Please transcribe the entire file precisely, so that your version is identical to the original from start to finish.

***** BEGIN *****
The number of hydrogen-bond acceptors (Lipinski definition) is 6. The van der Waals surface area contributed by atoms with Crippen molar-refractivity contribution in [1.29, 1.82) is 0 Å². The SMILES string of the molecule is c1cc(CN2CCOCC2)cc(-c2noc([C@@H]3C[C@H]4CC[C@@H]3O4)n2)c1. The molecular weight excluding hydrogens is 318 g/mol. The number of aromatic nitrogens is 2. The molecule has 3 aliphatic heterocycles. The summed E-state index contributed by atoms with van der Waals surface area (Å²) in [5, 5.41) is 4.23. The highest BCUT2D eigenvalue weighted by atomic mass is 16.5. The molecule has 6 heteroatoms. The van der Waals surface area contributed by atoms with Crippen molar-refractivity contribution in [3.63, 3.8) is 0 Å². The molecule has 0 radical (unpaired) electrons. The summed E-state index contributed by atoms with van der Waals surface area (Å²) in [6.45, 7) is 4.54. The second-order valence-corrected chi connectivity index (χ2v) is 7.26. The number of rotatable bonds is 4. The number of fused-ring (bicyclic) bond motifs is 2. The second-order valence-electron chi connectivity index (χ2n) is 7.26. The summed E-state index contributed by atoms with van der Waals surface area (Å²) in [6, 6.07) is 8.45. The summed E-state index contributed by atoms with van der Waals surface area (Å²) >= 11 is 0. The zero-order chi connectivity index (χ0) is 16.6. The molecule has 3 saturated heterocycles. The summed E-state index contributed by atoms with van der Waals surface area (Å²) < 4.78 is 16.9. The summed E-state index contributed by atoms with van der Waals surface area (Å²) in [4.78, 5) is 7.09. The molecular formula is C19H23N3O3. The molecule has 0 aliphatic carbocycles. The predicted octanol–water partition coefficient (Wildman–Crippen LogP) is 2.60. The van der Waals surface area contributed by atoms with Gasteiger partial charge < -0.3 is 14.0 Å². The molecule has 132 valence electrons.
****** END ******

The number of hydrogen-bond acceptors (Lipinski definition) is 6. The van der Waals surface area contributed by atoms with Crippen molar-refractivity contribution in [1.29, 1.82) is 0 Å². The SMILES string of the molecule is c1cc(CN2CCOCC2)cc(-c2noc([C@@H]3C[C@H]4CC[C@@H]3O4)n2)c1. The molecular weight excluding hydrogens is 318 g/mol. The number of aromatic nitrogens is 2. The molecule has 3 aliphatic heterocycles. The summed E-state index contributed by atoms with van der Waals surface area (Å²) in [5, 5.41) is 4.23. The highest BCUT2D eigenvalue weighted by atomic mass is 16.5. The molecule has 6 heteroatoms. The van der Waals surface area contributed by atoms with Crippen molar-refractivity contribution in [3.63, 3.8) is 0 Å². The molecule has 0 radical (unpaired) electrons. The summed E-state index contributed by atoms with van der Waals surface area (Å²) in [6.45, 7) is 4.54. The second-order valence-corrected chi connectivity index (χ2v) is 7.26. The number of rotatable bonds is 4. The number of fused-ring (bicyclic) bond motifs is 2. The second-order valence-electron chi connectivity index (χ2n) is 7.26. The summed E-state index contributed by atoms with van der Waals surface area (Å²) in [6, 6.07) is 8.45. The summed E-state index contributed by atoms with van der Waals surface area (Å²) >= 11 is 0. The zero-order chi connectivity index (χ0) is 16.6. The molecule has 3 saturated heterocycles. The summed E-state index contributed by atoms with van der Waals surface area (Å²) < 4.78 is 16.9. The summed E-state index contributed by atoms with van der Waals surface area (Å²) in [4.78, 5) is 7.09. The molecular formula is C19H23N3O3. The molecule has 0 aliphatic carbocycles. The predicted octanol–water partition coefficient (Wildman–Crippen LogP) is 2.60. The van der Waals surface area contributed by atoms with Gasteiger partial charge < -0.3 is 14.0 Å². The molecule has 132 valence electrons.